GE Aviation acquired Avio Aero in 2013 and developed the GE9X engine for Boeing’s next-generation 777X jets. The 3D-printed blades spin inside the engine at 2,500 times per minute and face searing heat and titanic forces. “These are big blades,” says Giorgio Abrate, general manager for engineering at Avio Aero. “We ran a lot of experiments to get the job right.”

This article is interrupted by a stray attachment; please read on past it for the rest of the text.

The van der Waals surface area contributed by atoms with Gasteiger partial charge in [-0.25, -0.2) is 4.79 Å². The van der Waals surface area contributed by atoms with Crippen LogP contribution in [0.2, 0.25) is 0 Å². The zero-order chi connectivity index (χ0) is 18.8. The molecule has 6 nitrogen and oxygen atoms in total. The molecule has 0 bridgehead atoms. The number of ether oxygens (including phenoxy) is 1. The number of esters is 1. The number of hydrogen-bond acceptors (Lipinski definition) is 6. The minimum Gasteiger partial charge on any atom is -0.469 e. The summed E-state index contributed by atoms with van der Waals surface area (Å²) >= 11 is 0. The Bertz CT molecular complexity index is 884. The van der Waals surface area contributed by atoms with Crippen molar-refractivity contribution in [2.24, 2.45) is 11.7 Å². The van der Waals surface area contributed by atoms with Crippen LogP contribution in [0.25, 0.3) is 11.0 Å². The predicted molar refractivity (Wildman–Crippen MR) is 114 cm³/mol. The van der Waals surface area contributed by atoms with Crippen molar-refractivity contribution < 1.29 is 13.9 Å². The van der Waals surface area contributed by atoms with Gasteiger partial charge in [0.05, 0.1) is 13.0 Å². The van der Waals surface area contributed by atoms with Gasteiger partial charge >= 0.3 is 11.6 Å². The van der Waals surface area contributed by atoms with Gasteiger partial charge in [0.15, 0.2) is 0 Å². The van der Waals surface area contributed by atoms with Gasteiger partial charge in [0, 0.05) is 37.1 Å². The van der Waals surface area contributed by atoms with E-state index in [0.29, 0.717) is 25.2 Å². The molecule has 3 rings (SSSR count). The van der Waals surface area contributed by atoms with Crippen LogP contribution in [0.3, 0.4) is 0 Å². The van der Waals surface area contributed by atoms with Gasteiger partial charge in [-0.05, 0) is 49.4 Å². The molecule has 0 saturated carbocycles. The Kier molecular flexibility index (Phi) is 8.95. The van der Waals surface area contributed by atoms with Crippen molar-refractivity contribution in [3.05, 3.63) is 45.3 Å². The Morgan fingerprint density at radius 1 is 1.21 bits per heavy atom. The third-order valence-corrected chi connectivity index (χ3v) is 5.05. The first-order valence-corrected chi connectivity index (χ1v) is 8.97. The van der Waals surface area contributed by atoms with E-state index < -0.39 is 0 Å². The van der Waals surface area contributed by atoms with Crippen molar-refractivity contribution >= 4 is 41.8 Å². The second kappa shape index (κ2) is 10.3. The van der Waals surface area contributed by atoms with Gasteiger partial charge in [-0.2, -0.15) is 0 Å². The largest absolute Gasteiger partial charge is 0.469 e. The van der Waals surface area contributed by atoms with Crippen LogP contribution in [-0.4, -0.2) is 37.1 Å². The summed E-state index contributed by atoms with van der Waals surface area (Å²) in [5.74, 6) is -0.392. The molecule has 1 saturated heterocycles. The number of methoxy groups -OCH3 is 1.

The 3D printing factory, which looks like a blue and gray jewel box of steel and glass from the outside, holds 20 black, wardrobe-sized 3D printers, made by Arcam. A single machine can simultaneously print six turbine blades directly from a computer file by using a powerful 3-kilowatt electron beam. The beam “grows” the blades, which are 40 centimeters long, by welding together thin layers of titanium aluminide powder, one after another.